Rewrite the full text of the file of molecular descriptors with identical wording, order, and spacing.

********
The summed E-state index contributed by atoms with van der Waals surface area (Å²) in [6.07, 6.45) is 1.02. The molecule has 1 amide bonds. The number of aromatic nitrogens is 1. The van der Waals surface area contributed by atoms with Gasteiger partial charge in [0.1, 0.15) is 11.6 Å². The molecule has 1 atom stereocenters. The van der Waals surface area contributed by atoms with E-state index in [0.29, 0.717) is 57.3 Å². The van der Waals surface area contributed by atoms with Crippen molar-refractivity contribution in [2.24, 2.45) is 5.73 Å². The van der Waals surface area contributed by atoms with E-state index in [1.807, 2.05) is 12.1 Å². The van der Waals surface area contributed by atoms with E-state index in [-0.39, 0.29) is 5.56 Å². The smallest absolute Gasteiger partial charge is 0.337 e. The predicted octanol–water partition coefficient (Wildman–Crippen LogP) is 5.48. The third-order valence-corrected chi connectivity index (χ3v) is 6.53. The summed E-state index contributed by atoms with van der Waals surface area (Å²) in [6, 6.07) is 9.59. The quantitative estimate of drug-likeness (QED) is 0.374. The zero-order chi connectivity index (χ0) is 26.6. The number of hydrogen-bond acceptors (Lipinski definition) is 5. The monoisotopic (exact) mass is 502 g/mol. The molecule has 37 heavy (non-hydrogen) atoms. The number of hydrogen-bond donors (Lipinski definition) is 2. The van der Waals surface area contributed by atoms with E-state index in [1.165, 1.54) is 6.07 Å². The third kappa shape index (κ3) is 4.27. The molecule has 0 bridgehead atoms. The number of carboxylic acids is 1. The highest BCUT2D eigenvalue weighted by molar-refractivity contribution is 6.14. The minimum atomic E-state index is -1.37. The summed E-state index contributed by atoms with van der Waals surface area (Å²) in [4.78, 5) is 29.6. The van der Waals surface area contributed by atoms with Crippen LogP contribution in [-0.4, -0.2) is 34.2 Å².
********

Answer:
The summed E-state index contributed by atoms with van der Waals surface area (Å²) in [6.07, 6.45) is 1.02. The molecule has 1 amide bonds. The number of aromatic nitrogens is 1. The van der Waals surface area contributed by atoms with Gasteiger partial charge in [0.1, 0.15) is 11.6 Å². The molecule has 1 atom stereocenters. The van der Waals surface area contributed by atoms with E-state index in [0.29, 0.717) is 57.3 Å². The van der Waals surface area contributed by atoms with Crippen molar-refractivity contribution in [2.24, 2.45) is 5.73 Å². The van der Waals surface area contributed by atoms with E-state index in [1.807, 2.05) is 12.1 Å². The van der Waals surface area contributed by atoms with E-state index in [-0.39, 0.29) is 5.56 Å². The smallest absolute Gasteiger partial charge is 0.337 e. The predicted octanol–water partition coefficient (Wildman–Crippen LogP) is 5.48. The third-order valence-corrected chi connectivity index (χ3v) is 6.53. The summed E-state index contributed by atoms with van der Waals surface area (Å²) in [6, 6.07) is 9.59. The quantitative estimate of drug-likeness (QED) is 0.374. The zero-order chi connectivity index (χ0) is 26.6. The number of hydrogen-bond acceptors (Lipinski definition) is 5. The monoisotopic (exact) mass is 502 g/mol. The molecule has 37 heavy (non-hydrogen) atoms. The number of hydrogen-bond donors (Lipinski definition) is 2. The van der Waals surface area contributed by atoms with E-state index in [1.165, 1.54) is 6.07 Å². The third kappa shape index (κ3) is 4.27. The molecule has 0 bridgehead atoms. The number of carboxylic acids is 1. The highest BCUT2D eigenvalue weighted by molar-refractivity contribution is 6.14. The minimum atomic E-state index is -1.37. The summed E-state index contributed by atoms with van der Waals surface area (Å²) in [4.78, 5) is 29.6. The van der Waals surface area contributed by atoms with Crippen LogP contribution in [-0.4, -0.2) is 34.2 Å².